The point is that after last throwing a pitch in 2009, Wang is back in the big leagues with the Nationals. Appearances suggest that he is pitching fairly well right now. Can he keep it up? First, a brief history lesson.

In 2006 and 2007 Wang won 38 games for the Yankees. No one in the game won more games than Wang as he posted ERA's of 3.63 and 3.70. He also posted nearly identical WHIP marks of 1.31 and 1.29. However, he was limited by injuries to 95 innings in 2008 and even fewer in 2009 (42). There was some thought that the shoulder woes that were plaguing him would preclude him from ever taking the hill again in a big league game. Clearly, he has overcome a lot to make it back out there.

So, with a 3.82 ERA and 1.33 WHIP this season, numbers nearly identical to his 2006-07 peak seasons, everything is back to normal. Not so fast.

Wang has always had success despite the fact that objective analysis says he really shouldn’t be so successful. In his career Wang strikes out 4.08 batters per nine. That's two and a half batters below the big league average during his career. Wang is a bit better than average with a 2.65 BB/9 mark, but the resulting 1.54 K/BB ratio is pitiful. Wang has also posted a big league average .292 BABIP for his career, and his HR/F ratio of 8.2 percent is slightly better than the 9-10 percent mark of an average big league hurler.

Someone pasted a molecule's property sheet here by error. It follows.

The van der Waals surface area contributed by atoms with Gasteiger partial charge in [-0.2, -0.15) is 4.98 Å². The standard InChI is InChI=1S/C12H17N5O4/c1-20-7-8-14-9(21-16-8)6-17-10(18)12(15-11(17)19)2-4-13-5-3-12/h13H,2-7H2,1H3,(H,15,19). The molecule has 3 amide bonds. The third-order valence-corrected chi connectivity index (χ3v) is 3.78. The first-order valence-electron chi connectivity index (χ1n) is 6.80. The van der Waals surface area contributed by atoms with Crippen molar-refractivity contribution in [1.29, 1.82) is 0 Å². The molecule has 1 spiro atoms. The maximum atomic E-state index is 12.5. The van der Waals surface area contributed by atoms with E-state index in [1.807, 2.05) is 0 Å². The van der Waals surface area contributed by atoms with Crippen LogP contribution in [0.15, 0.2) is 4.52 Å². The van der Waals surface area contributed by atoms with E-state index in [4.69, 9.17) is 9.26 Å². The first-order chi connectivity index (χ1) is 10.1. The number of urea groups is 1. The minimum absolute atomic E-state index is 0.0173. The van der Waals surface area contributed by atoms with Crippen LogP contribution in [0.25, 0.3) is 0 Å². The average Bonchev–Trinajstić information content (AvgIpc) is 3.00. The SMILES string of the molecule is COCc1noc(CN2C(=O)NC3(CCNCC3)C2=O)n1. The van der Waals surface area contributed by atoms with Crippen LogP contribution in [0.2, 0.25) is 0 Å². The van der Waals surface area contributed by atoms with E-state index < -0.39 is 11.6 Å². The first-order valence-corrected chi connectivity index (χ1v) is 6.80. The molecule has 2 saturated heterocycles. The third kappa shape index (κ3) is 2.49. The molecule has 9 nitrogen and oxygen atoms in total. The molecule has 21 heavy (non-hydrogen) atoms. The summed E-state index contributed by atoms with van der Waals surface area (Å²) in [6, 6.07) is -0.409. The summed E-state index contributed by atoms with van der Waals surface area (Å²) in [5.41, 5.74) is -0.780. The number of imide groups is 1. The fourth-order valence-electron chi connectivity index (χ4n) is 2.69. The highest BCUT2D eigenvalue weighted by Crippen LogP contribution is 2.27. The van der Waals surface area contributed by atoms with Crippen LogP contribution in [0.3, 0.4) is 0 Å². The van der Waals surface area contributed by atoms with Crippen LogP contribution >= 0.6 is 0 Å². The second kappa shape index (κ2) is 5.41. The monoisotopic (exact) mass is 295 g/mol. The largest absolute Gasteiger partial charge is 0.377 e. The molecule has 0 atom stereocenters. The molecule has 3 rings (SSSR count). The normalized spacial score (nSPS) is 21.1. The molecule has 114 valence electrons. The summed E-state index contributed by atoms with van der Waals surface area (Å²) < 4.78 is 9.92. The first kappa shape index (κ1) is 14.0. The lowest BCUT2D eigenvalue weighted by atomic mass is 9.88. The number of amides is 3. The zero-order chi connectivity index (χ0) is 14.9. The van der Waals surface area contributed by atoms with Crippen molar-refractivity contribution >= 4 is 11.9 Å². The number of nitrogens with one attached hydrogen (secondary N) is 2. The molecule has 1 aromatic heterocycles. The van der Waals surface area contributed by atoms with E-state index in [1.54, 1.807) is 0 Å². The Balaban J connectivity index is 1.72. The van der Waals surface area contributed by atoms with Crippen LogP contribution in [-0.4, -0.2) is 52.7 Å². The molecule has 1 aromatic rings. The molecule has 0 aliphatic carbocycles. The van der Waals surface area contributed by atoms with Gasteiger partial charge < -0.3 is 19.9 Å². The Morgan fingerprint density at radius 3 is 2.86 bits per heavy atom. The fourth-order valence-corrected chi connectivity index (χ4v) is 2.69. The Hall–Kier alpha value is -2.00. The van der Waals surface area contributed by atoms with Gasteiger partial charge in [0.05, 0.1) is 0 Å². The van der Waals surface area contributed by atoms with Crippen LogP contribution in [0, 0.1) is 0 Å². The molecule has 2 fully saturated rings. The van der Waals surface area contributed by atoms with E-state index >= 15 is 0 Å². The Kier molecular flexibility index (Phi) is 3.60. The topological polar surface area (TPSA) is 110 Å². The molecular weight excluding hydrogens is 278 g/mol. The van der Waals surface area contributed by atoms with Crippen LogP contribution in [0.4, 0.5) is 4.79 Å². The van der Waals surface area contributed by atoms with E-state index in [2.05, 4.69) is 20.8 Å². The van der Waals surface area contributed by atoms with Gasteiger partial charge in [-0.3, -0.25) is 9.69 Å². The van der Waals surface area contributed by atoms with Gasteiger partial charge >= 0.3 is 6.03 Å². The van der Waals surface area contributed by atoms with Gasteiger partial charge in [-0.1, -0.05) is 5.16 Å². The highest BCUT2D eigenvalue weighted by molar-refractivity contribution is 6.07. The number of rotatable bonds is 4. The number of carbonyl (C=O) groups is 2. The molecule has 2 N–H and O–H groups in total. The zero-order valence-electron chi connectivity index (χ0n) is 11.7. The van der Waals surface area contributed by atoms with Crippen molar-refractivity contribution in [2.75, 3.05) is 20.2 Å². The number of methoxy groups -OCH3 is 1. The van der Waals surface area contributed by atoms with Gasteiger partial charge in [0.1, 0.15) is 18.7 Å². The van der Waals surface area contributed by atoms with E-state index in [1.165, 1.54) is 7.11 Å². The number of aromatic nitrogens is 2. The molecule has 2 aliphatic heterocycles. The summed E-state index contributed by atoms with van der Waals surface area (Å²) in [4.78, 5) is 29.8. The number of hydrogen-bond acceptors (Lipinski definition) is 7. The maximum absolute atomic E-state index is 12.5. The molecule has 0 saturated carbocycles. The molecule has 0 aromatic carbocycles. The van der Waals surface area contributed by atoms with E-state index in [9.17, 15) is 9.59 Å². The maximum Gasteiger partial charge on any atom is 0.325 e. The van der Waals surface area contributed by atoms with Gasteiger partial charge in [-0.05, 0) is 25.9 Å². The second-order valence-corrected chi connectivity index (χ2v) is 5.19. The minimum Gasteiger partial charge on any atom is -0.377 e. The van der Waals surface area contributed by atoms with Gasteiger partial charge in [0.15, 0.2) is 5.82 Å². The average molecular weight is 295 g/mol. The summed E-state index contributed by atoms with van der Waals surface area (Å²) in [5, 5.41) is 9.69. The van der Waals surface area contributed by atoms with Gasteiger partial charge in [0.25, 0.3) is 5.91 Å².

So how has he had success? He throws a bowling ball of a sinker, that's how. In his heyday of 2006-07 his GB/FB ratio was a spectacular 3.09 and 2.51. However, a trend has developed that isn't a good one. His GB/FB ratio has receded each year from 2006-11.

3.09, 2.51, 2.41, 1.98 and 1.86.

Now the 1.86 mark he currently has is plenty impressive, but it is a three-quarters below his career rate of 2.64. However, what really scares me is that 0.90 K/BB ratio. Remember, the big league average is about 2.10. You can use a sinker to great effect, but you simply cannot sustain success with a K/BB ratio that is that poor. It's impossible. I mean the guy has a 2.45 K/9 mark. I could do that. He's also been fortunate as heck with a BABIP of .254, nearly .040 points below his career rate.

Wish Wang all the luck in the world, but you're playing with a lit match that's about to burn your finger if you continue to hold on.

WHO AM I?

I think this one should be pretty easy to guess, so I'm going to do something I don't normally do. I'm going to eliminate using numbers and just use names to see if you can figure it out.

No one is really paying attention, but I'm currently sporting a better batting average than guys like Robinson Cano, Billy Butler, Derek Jeter and Prince Fielder. I actually lead my team in batting average.

My OBP is better than Kevin Youkilis, Troy Tulowitzki, Jose Reyes and Michael Young.

My SLG is the same as Michael Cuddyer but better than Dustin Pedroia, Asdrubal Cabrera, Dan Uggla and Adam Lind.

Obviously I have a solid OPS as a result. Actually, I have the 16th best OPS in baseball amongst infielders, and my mark is better than Youkilis, Mark Teixeira and Jhonny Peralta have produced.

I've hit the same number of homers as Alex Rodriguez.

I have the same RBI total as Dan Uggla and more than Gaby Sanchez and Freddie Freeman.

Not enough information you say?

I hesitate to give you more because then I think it will become too easy, so how about one more hint before I blow it.

Eleven times in my career I've hit .300 with 15 homers, 75 RBI and 75 runs scored. That puts me in a tied for fourth all-time. The only men with more seasons like that are Babe Ruth and Ted Williams who had 14 each, Hank Aaron who had 13 and Stan Musial and Lou Gehrig who had 12 apiece.

Who Am I?

BY THE NUMBERS